Making an impact

Steelers' tight end Xavier Grimble dives into the end zone for a touchdown during the first half. (AP)

PITTSBURGH (AP) – The greatest tight end in Pittsburgh Steelers history is retired, off being a dad back in his native Virginia. Heath Miller’s replacement, Ladarius Green, is out indefinitely while nursing health issues that won’t seem to go away.

In their stead are a pair of works in progress in Jesse James and Xavier Grimble and an old veteran in David Johnson who basically doubles as a sixth offensive lineman. And the Steelers have not missed a beat. At all.

There Grimble was stretching over the goal line in the second quarter during Sunday’s win over Cincinnati for his first touchdown since his junior year at USC in 2013. There the 6-foot-7 James was reaching into the air in the third quarter for a 9-yard score of his own. There was Johnson chugging ahead of DeAngelo Williams, opening space on the edge.

Who said tight end was going to be the lone weakness on one of the NFL’s best offenses? Certainly not the Steelers, who are 2-0 for the first time in six years, which also happens to be the last time they reached the Super Bowl.

“We were never planning on our role being diluted down,” James said. “But we feel good about how we’ve developed and tried to fit into what the coaches want us to do.”

Namely, a little bit of everything. With periods of heavy rain turning Heinz Field into a bit of a boggy soup at times and the Bengals dead set on shadowing wide receiver Antonio Brown all over the field, James and Grimble found themselves a part of the game plan.

James finished with three receptions for 29 yards and has already matched the entire output of his rookie season (eight catches) in just two weeks.

Yet James has been downright prolific next to Grimble, who went undrafted in 2014 and bounced from the New York Giants to the New England Patriots to the San Francisco 49ers in search of a regular job, to little avail. Pittsburgh signed him to a futures contract last January, though he understood what he was up against after the Steelers signed Green to a four-year deal in the offseason and brought back Johnson to join James.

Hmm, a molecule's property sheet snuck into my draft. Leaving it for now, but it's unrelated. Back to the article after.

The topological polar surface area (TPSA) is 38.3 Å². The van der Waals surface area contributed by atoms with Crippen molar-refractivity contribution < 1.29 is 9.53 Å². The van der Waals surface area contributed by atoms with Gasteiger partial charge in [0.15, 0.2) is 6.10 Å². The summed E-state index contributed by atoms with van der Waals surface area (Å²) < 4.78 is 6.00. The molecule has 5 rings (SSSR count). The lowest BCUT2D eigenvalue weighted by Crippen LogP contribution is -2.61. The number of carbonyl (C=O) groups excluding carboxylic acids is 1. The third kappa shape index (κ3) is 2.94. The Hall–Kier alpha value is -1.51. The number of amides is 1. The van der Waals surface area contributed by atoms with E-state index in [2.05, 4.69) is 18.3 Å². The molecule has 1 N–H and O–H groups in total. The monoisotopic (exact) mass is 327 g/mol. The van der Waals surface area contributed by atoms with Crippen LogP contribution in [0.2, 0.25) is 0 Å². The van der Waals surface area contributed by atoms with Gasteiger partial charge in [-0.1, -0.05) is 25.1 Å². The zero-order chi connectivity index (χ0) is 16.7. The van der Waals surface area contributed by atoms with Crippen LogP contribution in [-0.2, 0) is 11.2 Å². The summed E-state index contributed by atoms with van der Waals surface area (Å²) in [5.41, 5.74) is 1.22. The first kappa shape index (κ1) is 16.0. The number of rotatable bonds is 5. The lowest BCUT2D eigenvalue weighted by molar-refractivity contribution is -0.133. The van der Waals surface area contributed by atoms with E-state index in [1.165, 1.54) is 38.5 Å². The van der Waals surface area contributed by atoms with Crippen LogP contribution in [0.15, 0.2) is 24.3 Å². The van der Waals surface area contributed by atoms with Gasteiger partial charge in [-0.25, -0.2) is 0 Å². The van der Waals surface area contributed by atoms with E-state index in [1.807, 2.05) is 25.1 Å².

If Green was healthy, Grimble may be out of work. Yet he’s doing more than simply occupying a roster spot. He’s thriving. The player never known for having the best hands found himself lined up in one-on-one coverage in the second quarter on Sunday, beat his man to the inside, caught the ball at the 5, stepped out of a tackle and had remembered to get the ball over the goal line before his knees touched the ground.

Grimble, however, hardly got caught up in the moment. He gave the ball up and headed to the sideline. Only a heads up by one of his teammates to retrieve it allowed the ball to be in display in Grimble’s locker on Monday. There may be more on the way. Green hardly appears ready to return to work and Grimble’s play – he added a difficult shoestring catch in the third quarter to help set up James’ touchdown – gives Roethlisberger yet another option.

“Ben’s always done a good job of working with us,” Grimble said. “In practice he will look for us on certain plays even if we aren’t the first option because he wants us to be ready. I knew when I saw the safety across from me and the coverage that there was a chance (the touchdown pass) was coming my way.”

Johnson even chipped in rare 5-yard reception on a day Pittsburgh’s tight ends proved to be more valuable to fantasy owners than Brown. Johnson’s real value, however, lies in the running game and in his leadership. He spent five years in Pittsburgh from 2009-13 as a backup to Miller and has given the young guys around him someone to lean on. Individually, none of them has Miller or Green’s unique skill set. Collectively, though, they believe they can be just as effective.

“It means a lot to our group as a tight end group to be able to make plays when we’re counted on,” James said. “It shows that we’re proving ourselves.”